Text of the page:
How to Build a Real Political Party in Ukraine

Oleksandr Solontay is trying to accomplish the political equivalent of pushing Ukraine’s winter snow uphill. In a country that still struggles to shake its addiction to oligarchs and other figureheads despite multiple attempts at revolution, the thirty-seven-year old is aiming to construct a political party from the ground up.

Solontay, an educator and former city and regional council deputy, is betting that a new generation of Ukrainians—and more than a few of their elders—are ready for a party built on the democratic principles of grassroots activism, long-term vision, transparency, and true independence.

“We have a lot of parties in Ukraine officially. In reality, we have practically none,” Solontay said, describing them instead as virtual “fan clubs” with little ideology or internal debate about party platforms.

His group, Syla Liuday, or Power of the People, first organized in January 2013. After joining the Maidan revolution in late 2013, it registered officially as a party in 2014. It has since grown to more than 3,200 members with representation in all of Ukraine’s regions except Russian-occupied Crimea, including fifteen oblasts at the regional level, as well as in cities and villages.

The party aims to expand membership to 10,000 within two years, Solontay said in an interview. During a recent visit to Washington, he was drumming up support for the kind of international aid and pressure for reform that will be needed to move Ukraine forward and help grassroots efforts like his gain more traction.

Unlike other political parties in Ukraine, Power of the People isn’t controlled by or centered on a permanent figurehead. Mayor Yuriy Bova of Trostyanets in northern Ukraine’s Sumy Oblast served as party leader previously, and Solontay, from Uzhhorod in Ukraine’s southwestern Zakarpattia Oblast, took over only six weeks ago.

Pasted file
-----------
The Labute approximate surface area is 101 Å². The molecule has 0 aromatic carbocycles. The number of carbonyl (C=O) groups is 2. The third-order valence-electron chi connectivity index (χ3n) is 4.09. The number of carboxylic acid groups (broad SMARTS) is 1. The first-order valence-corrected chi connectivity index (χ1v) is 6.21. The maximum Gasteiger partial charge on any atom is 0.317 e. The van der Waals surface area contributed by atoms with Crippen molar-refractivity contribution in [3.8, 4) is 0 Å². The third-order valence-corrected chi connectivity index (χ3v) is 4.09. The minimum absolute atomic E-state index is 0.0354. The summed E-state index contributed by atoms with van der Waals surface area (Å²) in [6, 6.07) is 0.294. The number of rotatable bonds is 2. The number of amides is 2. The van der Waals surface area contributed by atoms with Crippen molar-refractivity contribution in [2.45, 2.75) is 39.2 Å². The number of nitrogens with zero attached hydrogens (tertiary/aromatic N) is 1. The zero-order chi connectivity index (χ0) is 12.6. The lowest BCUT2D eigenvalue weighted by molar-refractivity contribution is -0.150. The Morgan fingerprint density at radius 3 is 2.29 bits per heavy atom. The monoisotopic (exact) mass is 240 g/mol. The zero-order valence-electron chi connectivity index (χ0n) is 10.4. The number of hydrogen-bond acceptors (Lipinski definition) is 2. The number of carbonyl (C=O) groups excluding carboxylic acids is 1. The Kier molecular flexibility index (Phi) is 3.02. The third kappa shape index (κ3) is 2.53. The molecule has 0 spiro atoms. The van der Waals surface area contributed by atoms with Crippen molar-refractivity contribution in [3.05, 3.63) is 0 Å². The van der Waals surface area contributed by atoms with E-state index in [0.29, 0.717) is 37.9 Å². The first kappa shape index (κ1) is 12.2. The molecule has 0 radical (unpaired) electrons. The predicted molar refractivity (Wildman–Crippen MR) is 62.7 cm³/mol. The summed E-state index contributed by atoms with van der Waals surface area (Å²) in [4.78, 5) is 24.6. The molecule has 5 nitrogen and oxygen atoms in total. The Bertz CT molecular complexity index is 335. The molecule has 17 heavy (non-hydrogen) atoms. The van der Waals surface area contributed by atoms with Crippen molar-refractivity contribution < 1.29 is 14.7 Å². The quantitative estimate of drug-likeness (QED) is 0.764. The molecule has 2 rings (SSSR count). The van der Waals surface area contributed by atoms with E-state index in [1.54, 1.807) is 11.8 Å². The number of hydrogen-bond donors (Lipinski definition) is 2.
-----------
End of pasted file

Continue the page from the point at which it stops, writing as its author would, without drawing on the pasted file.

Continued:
Power of the People has won at least five mayoral posts and 220 deputy seats at local levels. It only polls 1 to 2 percent nationally, however, though it recently applied to join the pan-European Alliance of Liberals and Democrats for Europe Party, solidifying its bigger aspirations and its European connections.

But 80 percent of Power of the People’s members are relatively young and most of them are teachers, lawyers, journalists, or civic activists involved in politics for the first time, Solontay said. While they bring important perspective and energy that is refreshing in Ukraine’s jaded political scene, they lack some of the professional skills needed for organizing and campaigning.

“The Maidan revolution opened a huge window of opportunity—one of the things people wanted was different government and different politics,” Solontay said. “My challenge is to create a professional team.”

Solontay himself is youthful and serious. He works as a program manager at Kyiv’s Institute for Political Education and is a longtime consultant, expert, and trainer in governance and politics for Western organizations such as Germany’s Konrad Adenauer Stiftung and Friedrich Naumann Stiftung.

A priority for Power of the People is economic reform—measures that will break the control of oligarchs, reduce corruption, and begin to create a solid middle class. That includes putting private enterprise on an equal regulatory footing with state-controlled enterprises.

Solontay cites efforts such as one that Power of the People spearheaded in Kherson Oblast to develop the economies of four villages in Crimea that remain outside the Russian-occupied zone and could set an example of better conditions in Ukraine. Local officials have reopened an airport that hadn’t operated in thirteen years, modernized the ambulance service, and revived tourism to attract one million visitors last year.